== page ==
Three-time Grand Slam champion Andy Murray has revealed that his daughter talked him out of retirement following his Wimbledon exit. Murray, a former world No. 1, beat Nikoloz Basilashvili and Oscar Otte at Wimbledon before losing to Denis Shapovalov in the third round.
Murray, now ranked at No. 104 in the world, stood no chance against Shapovalov as the Canadian won 6-4 6-2 6-2. “I was very disappointed after Wimbledon. With each major tournament that passes… and when you’re getting asked questions a lot it’s always about my future and stuff, so naturally from that and the fact I’d not performed as well as I’d like to, you question things and doubt yourself a little bit," Murray said, per the London Evening Standard.
“But when I got home the day after my match my daughter said to me ‘Daddy, you’re home because you lost another tennis match’ and I said to her, ‘yeah I did, what do you do if you lose?’ and she said ‘you try and try again’.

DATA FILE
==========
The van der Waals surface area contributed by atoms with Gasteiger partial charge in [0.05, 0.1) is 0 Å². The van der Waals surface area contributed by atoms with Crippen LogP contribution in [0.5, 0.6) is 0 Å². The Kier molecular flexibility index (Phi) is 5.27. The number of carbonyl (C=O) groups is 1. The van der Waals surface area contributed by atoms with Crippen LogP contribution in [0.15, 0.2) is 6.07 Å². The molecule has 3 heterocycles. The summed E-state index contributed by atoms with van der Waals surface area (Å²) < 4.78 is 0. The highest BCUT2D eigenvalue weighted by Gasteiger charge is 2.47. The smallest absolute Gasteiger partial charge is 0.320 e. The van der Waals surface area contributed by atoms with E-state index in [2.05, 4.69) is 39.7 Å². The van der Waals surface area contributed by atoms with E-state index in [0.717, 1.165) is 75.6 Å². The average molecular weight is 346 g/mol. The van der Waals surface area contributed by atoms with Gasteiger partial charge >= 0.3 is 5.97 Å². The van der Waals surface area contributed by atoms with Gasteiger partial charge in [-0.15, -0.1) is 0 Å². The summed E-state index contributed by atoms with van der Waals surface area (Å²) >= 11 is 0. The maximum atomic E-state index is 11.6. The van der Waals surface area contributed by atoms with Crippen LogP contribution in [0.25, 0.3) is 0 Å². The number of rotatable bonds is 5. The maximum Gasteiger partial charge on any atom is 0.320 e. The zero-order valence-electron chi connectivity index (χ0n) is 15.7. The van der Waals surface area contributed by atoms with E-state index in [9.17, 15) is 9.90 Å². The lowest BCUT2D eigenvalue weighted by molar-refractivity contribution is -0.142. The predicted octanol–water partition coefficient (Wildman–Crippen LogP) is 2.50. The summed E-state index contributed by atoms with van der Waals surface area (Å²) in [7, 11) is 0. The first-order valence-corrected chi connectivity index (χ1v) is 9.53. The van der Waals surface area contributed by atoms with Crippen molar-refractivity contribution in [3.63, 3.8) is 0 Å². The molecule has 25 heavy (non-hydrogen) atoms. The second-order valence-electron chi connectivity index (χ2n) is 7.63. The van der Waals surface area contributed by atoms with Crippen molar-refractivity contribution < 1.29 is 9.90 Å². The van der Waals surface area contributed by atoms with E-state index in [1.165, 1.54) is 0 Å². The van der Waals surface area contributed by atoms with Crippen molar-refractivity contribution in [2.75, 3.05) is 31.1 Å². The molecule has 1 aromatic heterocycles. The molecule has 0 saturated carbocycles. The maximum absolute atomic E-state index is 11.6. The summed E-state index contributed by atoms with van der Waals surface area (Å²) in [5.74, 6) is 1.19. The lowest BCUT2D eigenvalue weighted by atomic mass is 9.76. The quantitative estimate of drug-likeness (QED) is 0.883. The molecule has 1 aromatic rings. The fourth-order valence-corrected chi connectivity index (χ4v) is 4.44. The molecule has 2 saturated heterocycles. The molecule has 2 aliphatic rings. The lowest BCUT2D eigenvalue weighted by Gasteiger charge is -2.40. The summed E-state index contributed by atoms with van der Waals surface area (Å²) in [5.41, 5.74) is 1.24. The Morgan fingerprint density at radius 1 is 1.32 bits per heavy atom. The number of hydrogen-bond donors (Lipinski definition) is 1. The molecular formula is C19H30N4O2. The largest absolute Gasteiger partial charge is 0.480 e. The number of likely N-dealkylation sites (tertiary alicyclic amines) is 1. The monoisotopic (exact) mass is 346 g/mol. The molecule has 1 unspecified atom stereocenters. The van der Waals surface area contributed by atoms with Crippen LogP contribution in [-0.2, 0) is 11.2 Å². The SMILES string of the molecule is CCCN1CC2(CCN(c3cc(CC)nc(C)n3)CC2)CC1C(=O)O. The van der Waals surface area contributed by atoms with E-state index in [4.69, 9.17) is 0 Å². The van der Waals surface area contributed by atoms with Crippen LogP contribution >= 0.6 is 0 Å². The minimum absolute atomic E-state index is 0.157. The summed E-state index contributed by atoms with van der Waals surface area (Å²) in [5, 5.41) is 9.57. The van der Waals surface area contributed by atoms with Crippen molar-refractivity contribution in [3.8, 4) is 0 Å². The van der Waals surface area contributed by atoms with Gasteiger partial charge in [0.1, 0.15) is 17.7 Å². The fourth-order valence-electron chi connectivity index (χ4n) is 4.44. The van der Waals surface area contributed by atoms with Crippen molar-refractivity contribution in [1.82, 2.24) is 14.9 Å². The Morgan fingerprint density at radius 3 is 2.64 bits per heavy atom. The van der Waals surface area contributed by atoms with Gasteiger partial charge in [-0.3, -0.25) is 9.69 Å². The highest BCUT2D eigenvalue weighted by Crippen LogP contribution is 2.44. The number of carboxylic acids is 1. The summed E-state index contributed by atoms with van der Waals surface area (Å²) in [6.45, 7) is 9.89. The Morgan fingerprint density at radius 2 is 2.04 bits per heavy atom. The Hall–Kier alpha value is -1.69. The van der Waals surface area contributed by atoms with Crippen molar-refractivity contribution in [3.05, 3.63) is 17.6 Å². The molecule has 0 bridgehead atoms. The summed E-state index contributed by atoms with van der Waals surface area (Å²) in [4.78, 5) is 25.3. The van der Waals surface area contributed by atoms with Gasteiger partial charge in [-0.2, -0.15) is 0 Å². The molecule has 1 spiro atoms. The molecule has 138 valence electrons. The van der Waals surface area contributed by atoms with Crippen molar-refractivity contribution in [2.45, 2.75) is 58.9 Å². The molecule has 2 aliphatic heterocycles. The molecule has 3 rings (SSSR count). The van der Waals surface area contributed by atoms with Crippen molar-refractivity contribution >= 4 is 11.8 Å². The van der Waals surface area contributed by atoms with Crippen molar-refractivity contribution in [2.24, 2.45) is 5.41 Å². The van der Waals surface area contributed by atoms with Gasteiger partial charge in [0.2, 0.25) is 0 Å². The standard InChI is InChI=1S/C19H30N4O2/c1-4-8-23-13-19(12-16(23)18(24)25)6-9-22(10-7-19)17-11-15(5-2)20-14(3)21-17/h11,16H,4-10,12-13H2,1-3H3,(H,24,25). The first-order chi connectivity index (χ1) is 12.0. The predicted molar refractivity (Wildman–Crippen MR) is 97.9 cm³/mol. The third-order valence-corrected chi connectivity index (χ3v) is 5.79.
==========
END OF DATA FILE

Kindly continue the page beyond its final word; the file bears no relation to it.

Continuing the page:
“And I was like yeah, that’s what I want to do. I want to keep playing because I enjoy it and think I can still play at a high level. “There’s been difficult moments in last few months and year with injuries but right now this is the healthiest I’ve been in the longest period.
I’m getting better and improving and hopefully that stays that way until the end of the year”.
Murray handed a tough opener at the Tokyo Olympics
Murray, a back-to-back gold medal winner, was drawn to meet Felix Auger-Aliassime in the Tokyo Olympics first round.
In the doubles event, Murray and Joe Salisbury were drawn to meet Pierre-Hugues Herbert and Nicolas Mahut. Murray, who won the London Olympics and Rio de Janeiro Olympics, is aware that at this year's Olympics he is not among the top favorites to win it all.
“It’s not going to be easy and in a slightly different position to four or five years ago when I would have been expected to get one and that’s maybe not the case this time around,” Murray said.